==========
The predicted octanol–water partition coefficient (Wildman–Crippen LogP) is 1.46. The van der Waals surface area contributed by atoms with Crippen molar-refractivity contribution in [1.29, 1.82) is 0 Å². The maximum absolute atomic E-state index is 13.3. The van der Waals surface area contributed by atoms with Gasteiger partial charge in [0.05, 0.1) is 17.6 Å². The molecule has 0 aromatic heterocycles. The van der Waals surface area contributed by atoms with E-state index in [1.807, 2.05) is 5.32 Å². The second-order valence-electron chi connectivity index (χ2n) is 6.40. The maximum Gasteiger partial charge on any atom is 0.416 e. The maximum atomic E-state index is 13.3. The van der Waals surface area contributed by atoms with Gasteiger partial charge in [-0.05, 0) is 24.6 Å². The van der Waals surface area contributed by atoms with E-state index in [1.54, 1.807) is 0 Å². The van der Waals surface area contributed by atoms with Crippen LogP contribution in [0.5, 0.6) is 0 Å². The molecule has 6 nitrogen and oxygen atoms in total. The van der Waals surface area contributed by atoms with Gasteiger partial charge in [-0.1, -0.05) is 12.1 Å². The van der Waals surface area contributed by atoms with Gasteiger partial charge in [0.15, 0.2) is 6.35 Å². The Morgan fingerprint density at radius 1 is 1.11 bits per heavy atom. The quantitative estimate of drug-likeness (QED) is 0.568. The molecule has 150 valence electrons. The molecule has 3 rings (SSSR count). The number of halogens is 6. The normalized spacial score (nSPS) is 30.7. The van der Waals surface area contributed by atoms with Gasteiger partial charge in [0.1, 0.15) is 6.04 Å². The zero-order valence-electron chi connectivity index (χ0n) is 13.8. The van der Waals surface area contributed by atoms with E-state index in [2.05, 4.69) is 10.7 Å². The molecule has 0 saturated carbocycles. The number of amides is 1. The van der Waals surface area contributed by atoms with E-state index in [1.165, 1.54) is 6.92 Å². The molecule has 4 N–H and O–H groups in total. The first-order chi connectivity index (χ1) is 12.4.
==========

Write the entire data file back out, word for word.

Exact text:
The predicted octanol–water partition coefficient (Wildman–Crippen LogP) is 1.46. The van der Waals surface area contributed by atoms with Crippen molar-refractivity contribution in [1.29, 1.82) is 0 Å². The maximum absolute atomic E-state index is 13.3. The van der Waals surface area contributed by atoms with Gasteiger partial charge in [0.05, 0.1) is 17.6 Å². The molecule has 0 aromatic heterocycles. The van der Waals surface area contributed by atoms with E-state index in [1.807, 2.05) is 5.32 Å². The second-order valence-electron chi connectivity index (χ2n) is 6.40. The maximum Gasteiger partial charge on any atom is 0.416 e. The maximum atomic E-state index is 13.3. The van der Waals surface area contributed by atoms with Gasteiger partial charge in [-0.05, 0) is 24.6 Å². The van der Waals surface area contributed by atoms with E-state index in [1.54, 1.807) is 0 Å². The van der Waals surface area contributed by atoms with Crippen LogP contribution in [0.5, 0.6) is 0 Å². The molecule has 6 nitrogen and oxygen atoms in total. The van der Waals surface area contributed by atoms with Gasteiger partial charge in [-0.1, -0.05) is 12.1 Å². The van der Waals surface area contributed by atoms with Gasteiger partial charge in [0.15, 0.2) is 6.35 Å². The Morgan fingerprint density at radius 1 is 1.11 bits per heavy atom. The quantitative estimate of drug-likeness (QED) is 0.568. The molecule has 150 valence electrons. The molecule has 3 rings (SSSR count). The number of halogens is 6. The normalized spacial score (nSPS) is 30.7. The van der Waals surface area contributed by atoms with Gasteiger partial charge in [0.1, 0.15) is 6.04 Å². The zero-order valence-electron chi connectivity index (χ0n) is 13.8. The van der Waals surface area contributed by atoms with E-state index in [2.05, 4.69) is 10.7 Å². The molecule has 0 saturated carbocycles. The number of amides is 1. The van der Waals surface area contributed by atoms with E-state index in [1.165, 1.54) is 6.92 Å². The molecule has 4 N–H and O–H groups in total. The first-order chi connectivity index (χ1) is 12.4.